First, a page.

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15 Tips For Outdoor Cooking Safety

Summer is here, and everyone is barbecuing! This year, we're bringing you 15 tips for outdoor cooking safety. These tips are easy to remember and will help you have a safe and fun time in the sun!

When the weather is nice and you want to get outside, you may decide that this is the perfect time to do some outdoor grilling. Whether you are cooking in your own backyard, at a campsite, or at a picnic area, it is important to keep in mind some ways in which you can ensure that you cook safely in order to protect yourself or anyone else from harm.

Cooking outside can be a fun experience for the entire family, but it can also be dangerous. Cooking accidents can occur both inside and outside. There are ways to prevent your family from any injury from these accidents as well as ensure no foodborne illnesses occur.

Continue reading to learn ways in which you can cook outdoors safely as well as some tips to ensure no one is injured or develops a foodborne illness when you are cooking outside. Continue reading to also learn about some of the dangers of cooking outside.

How Do You Cook Outside Safely?

Cooking outdoors often involves lighting a grill in order to cook whatever food you decide to cook, whether it be burgers, hotdogs, or grilled fruit. This may prompt you to immediately fire up the grill and start cooking, but some safety measures should be taken when the food is taken out of the fridge or cooler as well as necessary precautions should be taken into account before lighting the grill.

Below are 15 tips to help you ensure injuries do not occur nor do any foodborne illnesses develop when you are cooking outdoors.

15 Tips For Cooking Outside Safely

Tip 1

Do not wear loose-fitting clothing. Grills tend to have open areas where you are able to see the flames that are used to cook your food. These flames can get large depending on the lighter fluid you are using to keep the fire going. Loose-fitting clothing could get caught on the grill or can catch fire if closely exposed to these flames.

A person grilling.
Do not wear loose-fitting clothing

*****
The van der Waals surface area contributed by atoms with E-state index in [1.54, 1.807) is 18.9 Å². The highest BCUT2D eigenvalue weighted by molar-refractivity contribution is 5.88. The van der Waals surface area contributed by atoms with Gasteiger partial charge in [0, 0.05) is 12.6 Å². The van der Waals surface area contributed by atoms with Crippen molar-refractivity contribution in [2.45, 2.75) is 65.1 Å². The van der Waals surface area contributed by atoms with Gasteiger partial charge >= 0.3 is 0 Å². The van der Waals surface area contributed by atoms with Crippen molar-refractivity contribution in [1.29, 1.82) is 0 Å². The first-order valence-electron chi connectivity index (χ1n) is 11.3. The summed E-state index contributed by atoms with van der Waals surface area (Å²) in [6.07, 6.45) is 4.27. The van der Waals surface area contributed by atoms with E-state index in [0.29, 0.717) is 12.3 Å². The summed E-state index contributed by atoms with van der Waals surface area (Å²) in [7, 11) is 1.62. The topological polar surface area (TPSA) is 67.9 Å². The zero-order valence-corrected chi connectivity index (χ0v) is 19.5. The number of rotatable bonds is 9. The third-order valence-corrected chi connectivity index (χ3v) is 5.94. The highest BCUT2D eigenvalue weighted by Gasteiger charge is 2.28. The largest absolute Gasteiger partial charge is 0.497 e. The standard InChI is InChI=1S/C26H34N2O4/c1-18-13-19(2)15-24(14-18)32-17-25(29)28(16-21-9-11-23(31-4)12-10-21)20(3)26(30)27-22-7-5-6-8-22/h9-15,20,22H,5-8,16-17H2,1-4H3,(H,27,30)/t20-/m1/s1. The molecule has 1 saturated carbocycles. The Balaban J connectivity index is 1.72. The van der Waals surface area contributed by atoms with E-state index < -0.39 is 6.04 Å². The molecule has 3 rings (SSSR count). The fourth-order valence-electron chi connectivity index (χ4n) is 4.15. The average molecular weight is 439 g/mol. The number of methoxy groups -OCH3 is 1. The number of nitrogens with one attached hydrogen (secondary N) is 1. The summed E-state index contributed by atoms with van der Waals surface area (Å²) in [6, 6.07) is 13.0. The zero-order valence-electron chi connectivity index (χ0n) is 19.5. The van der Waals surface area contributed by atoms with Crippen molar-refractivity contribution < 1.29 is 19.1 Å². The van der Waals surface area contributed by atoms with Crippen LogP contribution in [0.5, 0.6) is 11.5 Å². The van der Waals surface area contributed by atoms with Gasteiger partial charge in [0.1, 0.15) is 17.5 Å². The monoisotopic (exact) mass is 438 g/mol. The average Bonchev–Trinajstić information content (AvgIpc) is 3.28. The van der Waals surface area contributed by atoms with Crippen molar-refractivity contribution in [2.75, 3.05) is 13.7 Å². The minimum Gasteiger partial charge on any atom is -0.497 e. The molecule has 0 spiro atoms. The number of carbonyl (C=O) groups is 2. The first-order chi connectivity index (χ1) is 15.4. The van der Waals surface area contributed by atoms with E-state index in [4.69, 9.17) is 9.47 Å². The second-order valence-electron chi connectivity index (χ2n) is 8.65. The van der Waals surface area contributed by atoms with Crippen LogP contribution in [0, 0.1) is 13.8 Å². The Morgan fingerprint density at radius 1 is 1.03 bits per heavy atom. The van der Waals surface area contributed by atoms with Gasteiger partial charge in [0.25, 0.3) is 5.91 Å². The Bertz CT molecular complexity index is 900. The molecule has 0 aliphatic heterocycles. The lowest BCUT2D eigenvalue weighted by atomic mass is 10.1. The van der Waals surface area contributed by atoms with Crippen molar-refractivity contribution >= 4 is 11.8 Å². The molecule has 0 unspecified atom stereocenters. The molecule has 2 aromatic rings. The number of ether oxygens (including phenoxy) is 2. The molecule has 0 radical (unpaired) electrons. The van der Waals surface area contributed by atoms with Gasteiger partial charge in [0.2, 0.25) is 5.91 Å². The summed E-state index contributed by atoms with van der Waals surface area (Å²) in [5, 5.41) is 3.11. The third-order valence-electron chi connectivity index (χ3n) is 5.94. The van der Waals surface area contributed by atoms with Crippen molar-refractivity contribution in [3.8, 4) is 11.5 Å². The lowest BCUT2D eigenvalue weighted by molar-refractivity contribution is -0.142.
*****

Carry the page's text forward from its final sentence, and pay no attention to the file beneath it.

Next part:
Tip 2

Do not pour lighter fluid onto a lit grill. Splashing or pouring lighter fluid onto a lit grill can cause a flashback to occur. During a flashback, the flames of the grill rise very high or a ball of flames moves to the front of the grill. This can cause serious burns to those who are in the immediate area of the grill.

Tip 3

When cooking your food, cook in small batches. Cooking in small batches helps to prevent overloading your grill. This is especially important if you are cooking a lot of fatty meats. The fat from the meats can drip onto the grill flames, and too much of this can cause a flare-up to occur.

A person grilling.
Cooking in small batches helps to prevent overloading your grill.

Tip 4

Do not use a grill in an enclosed location. This includes places like garages, patios with covering, and tailgate tents. You want to grill in areas that are well ventilated. This will allow for no build-up of smoke from the grill as you are cooking.

Tip 5

Do not pour water onto the grill to put out the flames. If the flames of the grill get too high, cut off the oxygen supply to the flames of the grill. This will allow for the flames to die down without causing the grill to become wet. Using water will cause the grill to not light easily and make it more difficult to cook your food.

Tip 6

Make sure your grill is cleaned before cooking on it. You want to check the trays underneath the grill as well as the heating element for any grease, debris, or anything that may cause a fire hazard. Debris and grease can cause the flames to flare up which can cause possible injuries from the flames.

A clean grill.
Make sure your grill is cleaned before cooking on it.

Tip 7

Know where your children and pets are while you are cooking. Make sure your children know not to come too close to the grill and keep your pets a safe distance away from the grill. A curious pet or child may attempt to touch the hot grill, and this can cause the child or pet to get burned.

Tip 8

Along with cleaning your grill, clean your grilling utensils when you are finished using them, and store them inside when they are not being used. Germs and bugs can get on your utensils if you leave them exposed. These can then transfer from the utensils onto your food which can lead to possible illnesses.

Tip 9

Have a first aid kit on hand. Basic burn kits can help to relieve and heal minor burns and help you tend to more serious burns before you get to a medical facility if the burn is that serious.

Basic burn kits can include:

  • Antiseptic ointment
  • Pain-relieving ointment
  • Gels (aloe vera)
  • Bandages or gauze
  • Pain relievers
  • Cold packs

It can also be helpful to have a basic first aid kit on hand as well. While the items in a basic first aid kit are for many different injuries, you can find items that can help with burns.

Tip 10

Check the temperature of your meat. Make sure you cook meats, such as chicken or beef, all the way through, so there is no pink in the middle. Certain bacteria can exist on meats that are not cooked or prepared correctly, and this can lead to certain illnesses.

Checking the meat temperature
Make sure you cook meats, such as chicken or beef, all the way through.

Tip 11

Use proper equipment when cooking. Use utensils such as tongs or long forks when cooking on a grill. This allows you to not have to use your hands to turn the meat and other foods in order to cook them evenly. Using your hands can cause you to get burned.

Tip 12